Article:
“We have a vibrant community that constantly generates feedback and innovation,” Reilly said. “Anyone can join and just jump right in.”

Moneydance: Built with Privacy and Security in Mind

With the advent of Moneydance+, Reilly introduced a feature he had resisted since the app began back when the internet was in its infancy — a subscription.

Because Plaid requires a small fee to act as a banking aggregator for Moneydance, customers who use the feature pay a monthly subscription fee of $2.

“I always prided myself on providing software to purchase, keep, and use for as long as it’ll run on your computer,” Reilly said. “We charge as little as possible, basically just as a way for us to support running the service.”

But another point of pride for Reilly is that Moneydance never sunsets old features in favor of new ones. For example, introducing iCloud Drive Syncing did not affect the existing Dropbox integration.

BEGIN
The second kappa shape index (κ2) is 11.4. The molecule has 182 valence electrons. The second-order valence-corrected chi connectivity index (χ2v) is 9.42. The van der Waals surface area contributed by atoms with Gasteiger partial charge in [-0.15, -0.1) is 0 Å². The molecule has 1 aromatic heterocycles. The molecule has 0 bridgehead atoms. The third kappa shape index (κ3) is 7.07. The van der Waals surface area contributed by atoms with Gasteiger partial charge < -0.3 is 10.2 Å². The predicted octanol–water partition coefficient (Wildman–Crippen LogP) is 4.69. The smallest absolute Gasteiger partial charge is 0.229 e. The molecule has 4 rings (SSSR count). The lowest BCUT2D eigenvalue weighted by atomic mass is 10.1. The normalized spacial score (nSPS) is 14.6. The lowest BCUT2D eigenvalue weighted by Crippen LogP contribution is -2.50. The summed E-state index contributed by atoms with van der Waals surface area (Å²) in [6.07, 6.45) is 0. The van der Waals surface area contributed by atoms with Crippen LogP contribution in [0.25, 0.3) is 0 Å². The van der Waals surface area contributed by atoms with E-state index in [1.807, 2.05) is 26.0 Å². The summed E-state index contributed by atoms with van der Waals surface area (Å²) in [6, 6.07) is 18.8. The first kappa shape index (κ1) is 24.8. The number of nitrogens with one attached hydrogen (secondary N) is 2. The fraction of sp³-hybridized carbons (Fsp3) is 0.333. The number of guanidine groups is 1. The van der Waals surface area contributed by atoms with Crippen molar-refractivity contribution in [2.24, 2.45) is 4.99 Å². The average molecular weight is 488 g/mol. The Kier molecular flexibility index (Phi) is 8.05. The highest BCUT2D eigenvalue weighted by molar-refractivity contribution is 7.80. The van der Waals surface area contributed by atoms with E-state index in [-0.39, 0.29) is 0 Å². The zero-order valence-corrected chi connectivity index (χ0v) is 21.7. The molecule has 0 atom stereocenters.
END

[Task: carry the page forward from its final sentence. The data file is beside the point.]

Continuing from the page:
So when users can connect directly to their banks — and many can — they don’t need to subscribe to the Plaid integration. As long as thousands of banks maintain their ability to connect directly to apps without the assistance of aggregators like Plaid, the subscription will remain optional. And all Moneydance+ subscriptions come with a free 14-day trial.

Meanwhile, Moneydance continues to provide industry-leading personal financial management without the privacy and security hassles of other apps. 

Reilly and the team have designed the app’s download system to hold no personal or financial user data. The only personally identifiable information on Moneydance’s servers is the user’s email address, which the system uses for account identification.

And Moneydance sells no user data or advertising, staying clear of some of the pitfalls of other financial apps.

“We still consider ourselves privacy-focused and very secure,” Reilly said. “We’ll never do advertising in the app — I just want to make things customers will like.”